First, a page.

Hello Gardeners I’m Amanda McNulty with Clemson Extension and Making It Grow! Dr. Buz Kloot was talking to community garden organizer Michael Dantzler of Eastover and me at the Jason Carter Farm field day. He suggested that we read the One Straw Revolution by Masanobu Fukuoka. Danztler was already familiar with it but had to bone up. One quote I found is important to keep in mind as we explore new farming techniques like no-till and cover cropping.

Hello Gardeners, I’m Amanda McNulty with Clemson Extension and Making It Grow!   The world is shrinking, it’s amazing how ideas can move so quickly across the globe. At the Natural Resouces Conservation Services/ richland County Soil and Water Conservation district field day I attended at Carter Farms in Eastover, USC professor Buz kloot   k l o o t,  talked about the journey he, Gordon Mikell, and Jason Carter have taken in growing crops with no tillage and minimal inputs – but with economically viable yields.

Hello Gardeners, I’m Amanda McNulty with Clemson Extension and Making It Grow! When you look at the soil as a living organisms, not just as support for plant roots, you start to see how tilling actually destroys soil structure. Human populations have infrastructure – utility lines, roads, communication devices, and stores of nutrients.

Hello Gardeners, I’m Amanda McNulty with Clemson Extension and Making It Grow. You know how some advertisements are almost too good to be true? Well, it’s easy to feel that way about the benefits of cover cropping until you talk to farmers who are actually making the move to his new method farming which requires dramatically fewer inputs. Here is a listing of some of the benefits from planting crops and leaving the residue on the field.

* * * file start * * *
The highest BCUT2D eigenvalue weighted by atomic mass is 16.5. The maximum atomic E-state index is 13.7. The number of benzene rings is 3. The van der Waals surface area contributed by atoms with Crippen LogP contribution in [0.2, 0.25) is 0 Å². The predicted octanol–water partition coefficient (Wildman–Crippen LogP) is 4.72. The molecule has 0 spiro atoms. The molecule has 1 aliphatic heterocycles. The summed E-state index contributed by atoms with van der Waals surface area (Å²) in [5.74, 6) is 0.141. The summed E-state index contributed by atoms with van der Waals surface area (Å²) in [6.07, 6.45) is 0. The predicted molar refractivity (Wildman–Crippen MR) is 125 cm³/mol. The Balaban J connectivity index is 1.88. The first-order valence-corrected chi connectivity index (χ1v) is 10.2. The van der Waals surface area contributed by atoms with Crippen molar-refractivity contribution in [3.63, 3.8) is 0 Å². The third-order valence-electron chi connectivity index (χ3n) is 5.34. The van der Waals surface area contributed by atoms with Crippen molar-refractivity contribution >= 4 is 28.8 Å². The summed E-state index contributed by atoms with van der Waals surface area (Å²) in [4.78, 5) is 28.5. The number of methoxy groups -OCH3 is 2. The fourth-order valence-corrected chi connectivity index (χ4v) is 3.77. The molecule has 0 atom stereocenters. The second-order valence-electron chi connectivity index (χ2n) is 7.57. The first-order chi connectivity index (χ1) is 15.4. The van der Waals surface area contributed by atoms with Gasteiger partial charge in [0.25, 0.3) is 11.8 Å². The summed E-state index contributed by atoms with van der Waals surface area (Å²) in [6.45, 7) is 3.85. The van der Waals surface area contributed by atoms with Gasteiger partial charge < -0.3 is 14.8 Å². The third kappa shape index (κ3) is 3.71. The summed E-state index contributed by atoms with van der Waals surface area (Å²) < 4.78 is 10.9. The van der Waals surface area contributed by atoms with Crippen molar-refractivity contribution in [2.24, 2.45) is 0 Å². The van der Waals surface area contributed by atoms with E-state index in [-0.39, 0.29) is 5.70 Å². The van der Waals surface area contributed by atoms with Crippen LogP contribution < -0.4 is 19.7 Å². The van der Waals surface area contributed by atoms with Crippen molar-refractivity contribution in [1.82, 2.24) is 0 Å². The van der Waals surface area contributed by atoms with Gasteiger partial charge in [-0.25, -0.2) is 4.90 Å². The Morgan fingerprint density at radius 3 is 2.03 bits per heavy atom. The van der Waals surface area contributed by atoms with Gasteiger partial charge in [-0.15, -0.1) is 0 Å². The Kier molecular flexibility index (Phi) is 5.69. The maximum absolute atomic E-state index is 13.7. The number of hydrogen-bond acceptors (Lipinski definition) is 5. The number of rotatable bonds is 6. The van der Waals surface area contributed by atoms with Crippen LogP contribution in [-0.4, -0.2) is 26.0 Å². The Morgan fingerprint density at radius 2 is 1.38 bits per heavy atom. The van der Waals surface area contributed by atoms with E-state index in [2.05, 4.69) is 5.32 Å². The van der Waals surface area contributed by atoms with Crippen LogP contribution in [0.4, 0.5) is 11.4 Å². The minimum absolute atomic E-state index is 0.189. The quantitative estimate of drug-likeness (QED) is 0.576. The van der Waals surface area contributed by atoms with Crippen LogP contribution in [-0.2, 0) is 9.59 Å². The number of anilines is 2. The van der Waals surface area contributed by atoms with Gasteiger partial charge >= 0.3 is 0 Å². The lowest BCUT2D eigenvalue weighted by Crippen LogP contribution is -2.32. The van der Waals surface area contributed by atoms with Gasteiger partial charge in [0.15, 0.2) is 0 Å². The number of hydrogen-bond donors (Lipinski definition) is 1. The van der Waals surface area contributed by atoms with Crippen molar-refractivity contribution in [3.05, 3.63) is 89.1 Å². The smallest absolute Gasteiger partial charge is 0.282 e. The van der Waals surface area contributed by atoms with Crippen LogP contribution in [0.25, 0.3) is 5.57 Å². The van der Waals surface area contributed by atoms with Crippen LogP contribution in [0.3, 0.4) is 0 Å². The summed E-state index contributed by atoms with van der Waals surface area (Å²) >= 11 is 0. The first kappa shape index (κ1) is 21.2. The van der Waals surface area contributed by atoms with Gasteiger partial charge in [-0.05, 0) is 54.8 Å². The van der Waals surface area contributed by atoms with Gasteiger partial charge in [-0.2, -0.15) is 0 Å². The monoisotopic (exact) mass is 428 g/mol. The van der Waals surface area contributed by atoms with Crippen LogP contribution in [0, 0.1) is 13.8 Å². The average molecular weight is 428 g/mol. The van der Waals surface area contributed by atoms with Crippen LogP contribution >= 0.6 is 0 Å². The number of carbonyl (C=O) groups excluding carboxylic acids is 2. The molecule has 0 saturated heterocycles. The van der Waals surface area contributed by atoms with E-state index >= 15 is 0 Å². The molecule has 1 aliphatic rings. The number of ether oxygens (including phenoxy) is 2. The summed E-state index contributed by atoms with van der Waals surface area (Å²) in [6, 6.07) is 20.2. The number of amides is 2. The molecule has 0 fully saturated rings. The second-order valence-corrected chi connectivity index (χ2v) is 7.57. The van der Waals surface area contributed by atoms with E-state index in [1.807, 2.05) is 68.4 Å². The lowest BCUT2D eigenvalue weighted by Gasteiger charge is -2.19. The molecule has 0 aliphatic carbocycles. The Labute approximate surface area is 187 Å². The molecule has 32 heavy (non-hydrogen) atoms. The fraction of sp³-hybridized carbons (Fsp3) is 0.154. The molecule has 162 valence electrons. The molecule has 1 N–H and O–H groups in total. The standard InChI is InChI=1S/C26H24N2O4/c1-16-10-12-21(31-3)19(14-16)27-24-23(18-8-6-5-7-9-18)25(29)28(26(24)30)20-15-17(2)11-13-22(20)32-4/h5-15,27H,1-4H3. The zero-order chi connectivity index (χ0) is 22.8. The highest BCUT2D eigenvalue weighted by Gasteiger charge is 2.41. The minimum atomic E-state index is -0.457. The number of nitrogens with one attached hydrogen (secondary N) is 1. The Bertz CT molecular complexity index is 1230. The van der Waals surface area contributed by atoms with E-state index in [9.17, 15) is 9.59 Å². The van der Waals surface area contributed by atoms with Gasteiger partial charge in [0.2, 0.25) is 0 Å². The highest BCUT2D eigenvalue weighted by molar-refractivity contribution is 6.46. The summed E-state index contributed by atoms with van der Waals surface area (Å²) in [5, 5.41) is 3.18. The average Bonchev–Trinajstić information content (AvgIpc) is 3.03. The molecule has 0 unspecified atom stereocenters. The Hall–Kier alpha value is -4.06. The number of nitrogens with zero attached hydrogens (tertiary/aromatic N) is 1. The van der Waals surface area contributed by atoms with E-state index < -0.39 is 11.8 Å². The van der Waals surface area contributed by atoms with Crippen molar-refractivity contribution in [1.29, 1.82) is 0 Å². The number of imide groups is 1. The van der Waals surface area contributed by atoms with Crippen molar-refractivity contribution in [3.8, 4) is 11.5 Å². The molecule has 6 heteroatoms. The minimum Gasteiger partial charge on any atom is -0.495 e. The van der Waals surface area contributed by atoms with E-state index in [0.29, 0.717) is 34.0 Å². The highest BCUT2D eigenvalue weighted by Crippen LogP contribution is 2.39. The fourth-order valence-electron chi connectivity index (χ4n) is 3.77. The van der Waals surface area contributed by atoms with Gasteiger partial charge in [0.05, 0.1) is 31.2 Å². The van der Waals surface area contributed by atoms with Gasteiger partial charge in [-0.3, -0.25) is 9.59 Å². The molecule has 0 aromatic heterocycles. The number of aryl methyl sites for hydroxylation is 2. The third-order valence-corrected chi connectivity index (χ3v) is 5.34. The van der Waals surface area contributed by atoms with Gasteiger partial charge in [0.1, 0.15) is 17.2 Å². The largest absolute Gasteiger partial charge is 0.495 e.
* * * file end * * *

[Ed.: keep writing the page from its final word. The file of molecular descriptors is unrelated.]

Hello Gardeners, I’m Amanda mcNulty with Clemson Extension and Making It Grow! Get that Palmetto Pigeon Plant red pigeon stew bubbling away so you’ll be ready at 7 for an hour of gardening advice with making It Grow. Our very own Extension pecan specialist, Mark Arena, comes with a horticultural buddy to answer your phone in questions about plants and grasses during this long transitional fall. Terasa Lott, Extension water quality expert, goes back to her days as a school teacher and makes Halloween crafts with our annual Halloween stars – the triplets!

No Till Farming

Oct 13, 2014

Hello Gardeners, I’m Amanda McNulty with Clemson Extension and Making It Grow! Recently, over 100 people attended a field day at the farm of Jason Carter in Eastover. Jason is converting from strip-till to no-till. He is drastically reducing his use of pesticides and synthetic fertilizer and yet his yields are envious. How’s he doing it – through cover crops! He is getting nitrogen from chicken litter applications and from the breakdown of legume cover crops – the ones that can fix nitrogen through a symbiotic relationship with soil organisms.

  The American Horticultural Society has created an invaluable too for gardeners with its Heat Zone Map. Amanda McNulty tells us more...

It may be hard to find them, but, now is the time to buy your Rabbit Eye Blueberry plants and get them in the ground.

Amanda McNulty gives tips on preparing the best bed for your Blueberry plants.

The genus Vaccinium gives us both Sparkleberries & Blueberries. Amanda McNulty tells us more...

  Amanda McNulty gives us a preview of what's coming up on tonight's Making It Grow! on your local South Carolina ETV station, at 7:00.

  They'll grow in almost any soil, they need little attention, and they are beautiful. Amanda McNulty tells us more...

James Bland Quantz's breakthrough Pecan cracker and sheller has been a huge boost for Pecan processors. 

Harvesting pecans can be tedious. A mechanical tree shaker streamlines the process.

Southern Pecan harvests are plentiful--but the crop is always under attack.